So what happens on an Italian Mother's Day?
Mother's Day is a tradition that dates back as far as ancient Roman and Greek times. This universal concept recognizes the importance of our mums and all that they do for our families. Different cultures celebrate the day at different times throughout the year and show their appreciation in various ways. Here is an excerpt from article about the Italian – ‘ Festa della Mamma’. The Italians tend to forgo the retail crazy and gift showering traditions and keep it simple with quality family time, good food and handmade trinkets.
Mother's Day in Italy is kept very simple. There's none of the great razzamatazz, it's simply a day for families to come together to enjoy each other's company and to thank the person who made it possible.
Everyone who is able to return to the family home does so and those who can’t, most commonly because of work commitments, make sure they send a card, a letter, a poem or make a phone call.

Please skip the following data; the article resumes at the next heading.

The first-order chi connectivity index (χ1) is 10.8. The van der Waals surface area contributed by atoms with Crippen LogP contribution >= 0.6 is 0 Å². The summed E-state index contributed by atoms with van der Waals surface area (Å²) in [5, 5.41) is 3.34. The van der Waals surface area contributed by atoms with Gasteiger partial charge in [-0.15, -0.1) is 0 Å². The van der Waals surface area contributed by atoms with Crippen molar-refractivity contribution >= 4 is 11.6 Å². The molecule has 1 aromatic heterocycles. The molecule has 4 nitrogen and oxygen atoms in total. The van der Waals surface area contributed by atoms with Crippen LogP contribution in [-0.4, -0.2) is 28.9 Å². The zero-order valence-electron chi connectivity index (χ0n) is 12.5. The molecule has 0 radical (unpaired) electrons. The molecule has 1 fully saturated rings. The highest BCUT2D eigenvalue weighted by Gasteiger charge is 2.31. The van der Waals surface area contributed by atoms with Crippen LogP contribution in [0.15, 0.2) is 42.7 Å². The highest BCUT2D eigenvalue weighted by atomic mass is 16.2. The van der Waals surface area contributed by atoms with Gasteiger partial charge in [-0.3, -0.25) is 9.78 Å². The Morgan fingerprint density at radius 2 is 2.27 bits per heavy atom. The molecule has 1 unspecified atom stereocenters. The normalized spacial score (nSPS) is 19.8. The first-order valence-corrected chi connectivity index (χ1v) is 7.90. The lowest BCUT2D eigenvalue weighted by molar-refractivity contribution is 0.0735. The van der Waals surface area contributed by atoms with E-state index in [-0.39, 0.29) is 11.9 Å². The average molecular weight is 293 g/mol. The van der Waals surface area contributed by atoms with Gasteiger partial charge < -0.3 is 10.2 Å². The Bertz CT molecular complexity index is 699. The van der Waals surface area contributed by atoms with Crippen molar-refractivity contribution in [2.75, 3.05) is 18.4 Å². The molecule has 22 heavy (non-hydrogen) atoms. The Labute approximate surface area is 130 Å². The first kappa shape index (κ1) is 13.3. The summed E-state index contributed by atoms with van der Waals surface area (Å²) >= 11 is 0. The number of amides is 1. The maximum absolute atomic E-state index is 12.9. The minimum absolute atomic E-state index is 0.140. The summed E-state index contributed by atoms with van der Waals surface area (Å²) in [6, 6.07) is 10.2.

Italian phone companies record their highest volume of calls around Mother's Day, as sons and daughters take the opportunity to express their appreciation to their mamma.
The day itself is centred on activities bringing the family together. In most families, Mamma will not be allowed to do any housework on her special day.
Breakfast will be made for her - generally fresh pastries and coffee. Children will usually give homemade gifts of cards and fresh flowers.
Lunch will be held either in the family home or at a local restaurant. This has become the most popular day of the year in Italy to dine out. The meal is rounded off with a liqueur coffee and a sweet cake, (often in the shape of a heart) - the most popular being Italian cheesecake.
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